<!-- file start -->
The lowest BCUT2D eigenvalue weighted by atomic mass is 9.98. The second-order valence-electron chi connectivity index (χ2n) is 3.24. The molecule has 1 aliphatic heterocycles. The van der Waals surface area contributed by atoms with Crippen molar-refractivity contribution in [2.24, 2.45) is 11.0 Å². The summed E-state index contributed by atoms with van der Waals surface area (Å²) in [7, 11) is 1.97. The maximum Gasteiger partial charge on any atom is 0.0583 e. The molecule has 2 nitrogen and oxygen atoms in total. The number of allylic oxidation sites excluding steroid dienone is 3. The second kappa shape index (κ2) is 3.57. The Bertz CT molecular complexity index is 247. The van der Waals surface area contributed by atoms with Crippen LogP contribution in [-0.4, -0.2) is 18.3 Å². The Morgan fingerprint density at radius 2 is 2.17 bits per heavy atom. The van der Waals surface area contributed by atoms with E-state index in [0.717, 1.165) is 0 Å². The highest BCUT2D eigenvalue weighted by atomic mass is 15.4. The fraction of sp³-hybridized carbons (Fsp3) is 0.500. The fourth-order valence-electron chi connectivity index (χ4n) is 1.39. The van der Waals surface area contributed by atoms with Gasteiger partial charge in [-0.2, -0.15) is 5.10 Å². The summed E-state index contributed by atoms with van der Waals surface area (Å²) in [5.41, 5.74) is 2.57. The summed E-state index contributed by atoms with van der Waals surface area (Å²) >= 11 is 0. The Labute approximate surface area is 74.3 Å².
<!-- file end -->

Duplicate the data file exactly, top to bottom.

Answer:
The lowest BCUT2D eigenvalue weighted by atomic mass is 9.98. The second-order valence-electron chi connectivity index (χ2n) is 3.24. The molecule has 1 aliphatic heterocycles. The van der Waals surface area contributed by atoms with Crippen molar-refractivity contribution in [2.24, 2.45) is 11.0 Å². The summed E-state index contributed by atoms with van der Waals surface area (Å²) in [7, 11) is 1.97. The maximum Gasteiger partial charge on any atom is 0.0583 e. The molecule has 2 nitrogen and oxygen atoms in total. The number of allylic oxidation sites excluding steroid dienone is 3. The second kappa shape index (κ2) is 3.57. The Bertz CT molecular complexity index is 247. The van der Waals surface area contributed by atoms with Crippen LogP contribution in [-0.4, -0.2) is 18.3 Å². The Morgan fingerprint density at radius 2 is 2.17 bits per heavy atom. The van der Waals surface area contributed by atoms with E-state index in [0.717, 1.165) is 0 Å². The highest BCUT2D eigenvalue weighted by atomic mass is 15.4. The fraction of sp³-hybridized carbons (Fsp3) is 0.500. The fourth-order valence-electron chi connectivity index (χ4n) is 1.39. The van der Waals surface area contributed by atoms with Gasteiger partial charge in [-0.2, -0.15) is 5.10 Å². The summed E-state index contributed by atoms with van der Waals surface area (Å²) in [5.41, 5.74) is 2.57. The summed E-state index contributed by atoms with van der Waals surface area (Å²) >= 11 is 0. The Labute approximate surface area is 74.3 Å².